Radiological Protection in Dental Radiology

JIDA 2000; 71:240-244

Introduction : The use of ionizing radiation in dentistry, like that in general medicine, was initiated soon after the discovery of X-rays by Roentgen in 1895. A rapid growth in the application of this new tool by dentists can be dated from 1913, the year of Coolidge’s invention of the hot-cathode X-ray tube. By the decade following 1930, X-rays had come into general use in dentistry. Today, particularly in the more highly developed countries of the world, a complete radiographic survey of the mouth is considered an essential adjunct to diagnosis, and indeed, failure to examine a dental structure radiographically prior to diagnosis and treatment has in certain places been considered an act of malpractice. This vast increase in the use of X-rays by the dental profession calls for the development of guidelines, the purpose of which is to protect the dentist and the public by offering suggestions for minimizing exposure of the individual and the population as a whole.

94. S.S. Supe, V. Vishwanathan, V. Bhaskar, K. Swamy, R. Ravichandran, V. Kannan, and C, Ramesh

Effect of Overall Treatment time on Overall and Disease Free Survival in the Post-Operative Radiotherapy of Carcinoma of the Breast.

Journal of Medical Physics, 1997; 22:77-78

95. A.C. Sasikala, E.R. Radhakrishnan, P. Nageshwara Rao, S. Devaru, U. Jayashree, S.S. Supe, R.Ravichanran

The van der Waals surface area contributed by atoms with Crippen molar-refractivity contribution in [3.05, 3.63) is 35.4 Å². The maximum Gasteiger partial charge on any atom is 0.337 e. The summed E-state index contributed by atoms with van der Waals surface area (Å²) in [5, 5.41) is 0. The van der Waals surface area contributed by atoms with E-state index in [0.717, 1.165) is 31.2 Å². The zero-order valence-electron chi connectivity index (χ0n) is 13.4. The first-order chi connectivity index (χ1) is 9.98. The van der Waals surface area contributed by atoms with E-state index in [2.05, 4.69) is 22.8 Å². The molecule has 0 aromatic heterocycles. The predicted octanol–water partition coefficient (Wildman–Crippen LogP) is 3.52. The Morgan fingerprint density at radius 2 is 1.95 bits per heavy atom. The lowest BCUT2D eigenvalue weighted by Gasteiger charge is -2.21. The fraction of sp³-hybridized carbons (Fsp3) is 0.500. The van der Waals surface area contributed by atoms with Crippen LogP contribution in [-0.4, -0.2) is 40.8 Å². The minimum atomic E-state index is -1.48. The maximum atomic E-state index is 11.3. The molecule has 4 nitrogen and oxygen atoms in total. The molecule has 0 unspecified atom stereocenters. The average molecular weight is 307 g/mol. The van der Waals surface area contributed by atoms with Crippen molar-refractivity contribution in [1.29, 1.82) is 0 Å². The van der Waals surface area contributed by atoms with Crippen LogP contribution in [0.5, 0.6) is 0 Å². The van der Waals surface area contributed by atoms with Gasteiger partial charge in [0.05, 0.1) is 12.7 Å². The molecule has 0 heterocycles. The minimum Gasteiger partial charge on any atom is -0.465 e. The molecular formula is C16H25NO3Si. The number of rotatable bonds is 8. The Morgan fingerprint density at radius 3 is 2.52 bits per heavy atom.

Assessment of patient radioactive body burden of I-131 in the management of thyroid cancer.

IJNM 1996; 11:3, 151-156

Therapeutic doses of upto 7.4 GBq (200 mCi) and cumulated activities upto 25.9 GBq (700 mCi) of I-131 are used in the treatment of cancer thyroid. Though ablation is not associated with life threatening complications, risk factors for induction of carcinoma in the patients treated with I-131 need to be assessed. In the present study we have measured effective half life of I-131 in whole body using a 350 cc ion chamber calibrated with an IAEA neck phantom. 23 patients (with 12 remnant thyroid) were administered activities ranging from 1.67 - 7.96 GBq (45 - 215 mCi). A mean T1/2 eff or 11.2 h was estimated for the first phase of clearance. From the scans, the mean mass of thyroid was 18.5+ 14.0 gm. The mean committed dose equivalents for thyroid using ICRP 30 (1979) and Best (1981) are 4291 Sv and 2379 Sv respectively. The mean dose to thyroid is 1760 by mean dose to whole body is 0.18 Gy.